03 October, 2010

The emperor's choice.

Some days, there is just no sun to be seen. Autumn is advancing on cat's paws. The pyracantha/firethorn seems pleased, heavy with its burden of color and fruit (fit only for birds). The young liquidambar (sweetgum) I planted was the first to don red, a pop of verve in the wan day. And so yes, we all know there are elements of beauty present in every season, but these are perhaps a bit more valued just now for their fleeting nature. Also now, with varying degrees of subtlety and regularity, we're all off to the forests, to tease forth semi-hidden mycological treasure. Beauty of another breed. You can tell foraging is going on by the number of hastily abandoned cars alongside country roads here. I'm the rawest of novices at this business, but I go too, armed--with a basket, a penknife--and a person in the know.  Who could tell you, for instance, that the mushrooms below are definitely delicious black trumpets.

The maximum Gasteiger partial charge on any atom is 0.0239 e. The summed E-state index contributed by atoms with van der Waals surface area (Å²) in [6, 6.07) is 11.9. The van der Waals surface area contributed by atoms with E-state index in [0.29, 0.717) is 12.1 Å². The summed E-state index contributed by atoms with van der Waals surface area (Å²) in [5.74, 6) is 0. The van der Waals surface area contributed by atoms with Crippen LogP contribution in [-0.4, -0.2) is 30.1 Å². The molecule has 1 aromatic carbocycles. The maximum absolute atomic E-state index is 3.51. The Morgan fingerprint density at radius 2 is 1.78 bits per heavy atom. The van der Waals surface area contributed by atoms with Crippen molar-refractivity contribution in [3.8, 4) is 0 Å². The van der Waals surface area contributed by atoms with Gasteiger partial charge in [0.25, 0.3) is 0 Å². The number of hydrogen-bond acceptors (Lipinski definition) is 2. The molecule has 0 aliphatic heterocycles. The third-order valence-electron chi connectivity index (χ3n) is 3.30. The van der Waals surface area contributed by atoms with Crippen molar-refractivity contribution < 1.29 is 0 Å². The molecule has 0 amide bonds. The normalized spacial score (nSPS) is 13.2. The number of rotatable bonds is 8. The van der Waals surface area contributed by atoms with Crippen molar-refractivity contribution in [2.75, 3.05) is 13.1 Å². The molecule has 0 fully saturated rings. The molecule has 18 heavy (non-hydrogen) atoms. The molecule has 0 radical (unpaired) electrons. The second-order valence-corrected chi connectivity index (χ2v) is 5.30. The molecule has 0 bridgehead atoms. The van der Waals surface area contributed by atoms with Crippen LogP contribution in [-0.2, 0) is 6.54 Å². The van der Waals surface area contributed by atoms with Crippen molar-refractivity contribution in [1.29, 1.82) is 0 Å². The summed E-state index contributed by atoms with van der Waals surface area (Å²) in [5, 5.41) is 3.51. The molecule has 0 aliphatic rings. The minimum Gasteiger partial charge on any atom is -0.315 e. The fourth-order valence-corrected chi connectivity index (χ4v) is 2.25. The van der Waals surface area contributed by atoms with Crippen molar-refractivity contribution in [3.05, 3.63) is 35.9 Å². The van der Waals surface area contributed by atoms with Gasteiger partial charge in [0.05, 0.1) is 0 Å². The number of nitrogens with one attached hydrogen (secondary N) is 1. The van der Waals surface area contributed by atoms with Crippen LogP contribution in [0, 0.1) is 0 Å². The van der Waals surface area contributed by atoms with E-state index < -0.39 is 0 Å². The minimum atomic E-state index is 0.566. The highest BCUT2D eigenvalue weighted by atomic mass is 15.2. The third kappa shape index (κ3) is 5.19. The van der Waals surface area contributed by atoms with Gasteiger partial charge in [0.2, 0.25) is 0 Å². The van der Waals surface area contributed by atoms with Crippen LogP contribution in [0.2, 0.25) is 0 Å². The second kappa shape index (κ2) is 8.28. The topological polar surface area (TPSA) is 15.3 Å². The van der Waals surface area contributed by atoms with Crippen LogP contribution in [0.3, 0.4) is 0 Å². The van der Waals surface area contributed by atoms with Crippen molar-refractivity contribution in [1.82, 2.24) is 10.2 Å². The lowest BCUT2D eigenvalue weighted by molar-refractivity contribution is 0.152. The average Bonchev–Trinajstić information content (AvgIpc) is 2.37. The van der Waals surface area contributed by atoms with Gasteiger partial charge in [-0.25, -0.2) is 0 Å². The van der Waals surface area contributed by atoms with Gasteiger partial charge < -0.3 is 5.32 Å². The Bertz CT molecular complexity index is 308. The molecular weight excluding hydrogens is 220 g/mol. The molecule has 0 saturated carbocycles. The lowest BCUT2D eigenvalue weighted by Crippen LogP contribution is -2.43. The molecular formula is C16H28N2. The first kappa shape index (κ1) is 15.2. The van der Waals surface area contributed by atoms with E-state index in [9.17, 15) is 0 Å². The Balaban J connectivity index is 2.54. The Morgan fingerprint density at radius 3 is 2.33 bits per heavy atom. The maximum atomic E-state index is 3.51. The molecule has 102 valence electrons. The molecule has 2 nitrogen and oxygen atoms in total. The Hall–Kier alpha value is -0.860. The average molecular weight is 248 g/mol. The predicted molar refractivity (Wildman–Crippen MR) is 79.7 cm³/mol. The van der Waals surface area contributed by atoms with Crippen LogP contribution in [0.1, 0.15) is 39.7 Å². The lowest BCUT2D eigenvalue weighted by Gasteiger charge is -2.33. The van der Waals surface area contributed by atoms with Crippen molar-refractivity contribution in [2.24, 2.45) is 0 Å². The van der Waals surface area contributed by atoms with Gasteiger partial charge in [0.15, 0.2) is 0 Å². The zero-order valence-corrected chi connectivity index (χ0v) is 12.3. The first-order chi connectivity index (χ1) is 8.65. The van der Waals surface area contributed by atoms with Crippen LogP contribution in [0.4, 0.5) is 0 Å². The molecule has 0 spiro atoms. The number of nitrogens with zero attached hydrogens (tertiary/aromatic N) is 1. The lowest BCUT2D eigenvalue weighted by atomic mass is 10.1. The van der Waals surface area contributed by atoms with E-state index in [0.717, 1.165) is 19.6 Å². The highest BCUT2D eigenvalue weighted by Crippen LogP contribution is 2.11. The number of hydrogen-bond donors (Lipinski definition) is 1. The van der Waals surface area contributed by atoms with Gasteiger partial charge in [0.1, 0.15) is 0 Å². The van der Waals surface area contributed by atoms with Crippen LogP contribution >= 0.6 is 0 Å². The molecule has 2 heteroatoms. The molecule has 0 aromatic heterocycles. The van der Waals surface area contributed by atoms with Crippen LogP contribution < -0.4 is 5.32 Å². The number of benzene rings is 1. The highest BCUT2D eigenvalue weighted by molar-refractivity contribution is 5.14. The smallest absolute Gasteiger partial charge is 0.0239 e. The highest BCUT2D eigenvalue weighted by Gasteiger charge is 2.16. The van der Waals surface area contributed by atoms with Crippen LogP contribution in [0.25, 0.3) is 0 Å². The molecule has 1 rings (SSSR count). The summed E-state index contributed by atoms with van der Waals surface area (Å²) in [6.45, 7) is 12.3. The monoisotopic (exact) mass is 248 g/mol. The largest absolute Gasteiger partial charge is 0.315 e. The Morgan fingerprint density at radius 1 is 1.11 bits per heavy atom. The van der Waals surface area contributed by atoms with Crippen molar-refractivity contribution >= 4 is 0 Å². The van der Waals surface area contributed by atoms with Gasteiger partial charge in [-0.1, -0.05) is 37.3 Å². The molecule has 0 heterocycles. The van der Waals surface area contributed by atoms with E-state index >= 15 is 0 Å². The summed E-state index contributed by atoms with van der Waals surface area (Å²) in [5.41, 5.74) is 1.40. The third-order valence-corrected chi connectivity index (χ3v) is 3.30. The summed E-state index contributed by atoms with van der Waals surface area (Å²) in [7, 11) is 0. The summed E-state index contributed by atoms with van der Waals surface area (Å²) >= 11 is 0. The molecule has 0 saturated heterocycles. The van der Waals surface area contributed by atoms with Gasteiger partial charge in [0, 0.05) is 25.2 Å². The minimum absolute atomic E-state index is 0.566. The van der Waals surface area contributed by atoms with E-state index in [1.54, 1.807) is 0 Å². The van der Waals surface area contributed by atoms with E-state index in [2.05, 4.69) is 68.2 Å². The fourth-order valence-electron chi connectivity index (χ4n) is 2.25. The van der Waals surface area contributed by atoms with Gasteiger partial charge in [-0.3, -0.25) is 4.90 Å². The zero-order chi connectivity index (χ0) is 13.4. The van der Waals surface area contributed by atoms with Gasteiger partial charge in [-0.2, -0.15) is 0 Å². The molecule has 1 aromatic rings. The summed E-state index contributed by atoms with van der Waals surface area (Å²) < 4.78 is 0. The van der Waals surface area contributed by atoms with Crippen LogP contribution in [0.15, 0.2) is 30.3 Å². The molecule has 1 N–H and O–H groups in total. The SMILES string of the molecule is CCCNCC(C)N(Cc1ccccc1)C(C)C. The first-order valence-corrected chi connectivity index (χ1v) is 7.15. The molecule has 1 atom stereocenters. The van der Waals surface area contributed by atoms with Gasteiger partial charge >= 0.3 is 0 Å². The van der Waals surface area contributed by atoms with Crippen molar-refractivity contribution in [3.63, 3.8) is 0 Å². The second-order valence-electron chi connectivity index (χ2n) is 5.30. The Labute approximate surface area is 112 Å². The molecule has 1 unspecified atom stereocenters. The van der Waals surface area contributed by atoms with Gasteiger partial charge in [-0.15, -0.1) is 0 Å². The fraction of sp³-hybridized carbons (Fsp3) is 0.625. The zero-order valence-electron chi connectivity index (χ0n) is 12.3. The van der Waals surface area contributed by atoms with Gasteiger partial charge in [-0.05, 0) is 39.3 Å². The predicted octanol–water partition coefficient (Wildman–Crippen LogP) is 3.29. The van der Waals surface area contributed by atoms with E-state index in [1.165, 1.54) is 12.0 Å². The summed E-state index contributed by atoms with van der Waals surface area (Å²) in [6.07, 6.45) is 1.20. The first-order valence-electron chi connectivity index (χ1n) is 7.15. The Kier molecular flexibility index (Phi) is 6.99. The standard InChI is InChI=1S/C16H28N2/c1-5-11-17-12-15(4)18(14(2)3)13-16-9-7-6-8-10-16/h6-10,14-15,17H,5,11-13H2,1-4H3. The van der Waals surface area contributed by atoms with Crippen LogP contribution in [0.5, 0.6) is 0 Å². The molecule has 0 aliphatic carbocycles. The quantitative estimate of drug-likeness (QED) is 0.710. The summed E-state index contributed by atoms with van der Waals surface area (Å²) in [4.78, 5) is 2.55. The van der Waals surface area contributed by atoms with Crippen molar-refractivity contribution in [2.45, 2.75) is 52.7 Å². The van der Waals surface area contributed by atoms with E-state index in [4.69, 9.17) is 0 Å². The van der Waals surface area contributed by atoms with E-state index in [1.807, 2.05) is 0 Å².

Mushroom hunting verges on the French cult activity of fall, even for the resolutely citified. If you do find someone willing to show you some of their favorite places, they are indeed fond of you; no one is exactly advertising the mushroom-laden spots...Luckily for newbies like myself, each and every pharmacist in France is trained to identify all the good, bad and the in-between of the mushroom world. So if you're even slightly uncertain, you simply head to any pharmacy for a (free) consult.Beyond the extraordinary truffle, in a league of its own, I've always reserved my biggest passion for cèpes, also known as porcini, and am far from the only person to feel this way in France. So I was rather surprised to find there's a rarer, fairer beauty held in even higher esteem in mushroom-mad France: the amanita caesarea. This mushroom isn't to be found in North America, though some call lookalike relatives such as Amanita hemibapha and Amanita jacksonii American Ceasar's Mushrooms. In France, the original amanite des césars, or l'oronge, maintains a near-mythic status, in part due to its relative rarity, in part its delectable taste. As implied by its name, the Roman emperors held it in the same esteem. Absent in the north of France, it tends to be found in the backcountry of the Mediterranean... where I live. And oh, is it ever a sight to see, emerging slightly, palely orange, out of a layer of beige forest detritus, not unlike a sunrise. Or maybe you manage to see an immature one: the white of the "egg", gleaming white in the undergrowth. If you cut open the egg, you see the yet "unborn" perfectly formed mushroom, waiting to burst out (this is why the Italians call it ovoli). Its exquisite, delicate flavor is so prized that, while recipes abound, aficionados recommend simply eating it raw with a bit of salt and olive oil. If it must be made into something, they recommend it sliced, raw, into salad. I'll admit I'm tempted by a briefly baked stuffed version, however. The amanita family is generally quite toxic (read: forager beware!). This particular amanita does distinguish itself from its hot-headed and deadly cousins: while the inside is white, the gills and trunk are outwardly clearly yellow. I don't think any of my images do its true beauty justice, and of course I forget to bring the camera while foraging...The finest image I have seen in situ is actually on Wikipedia.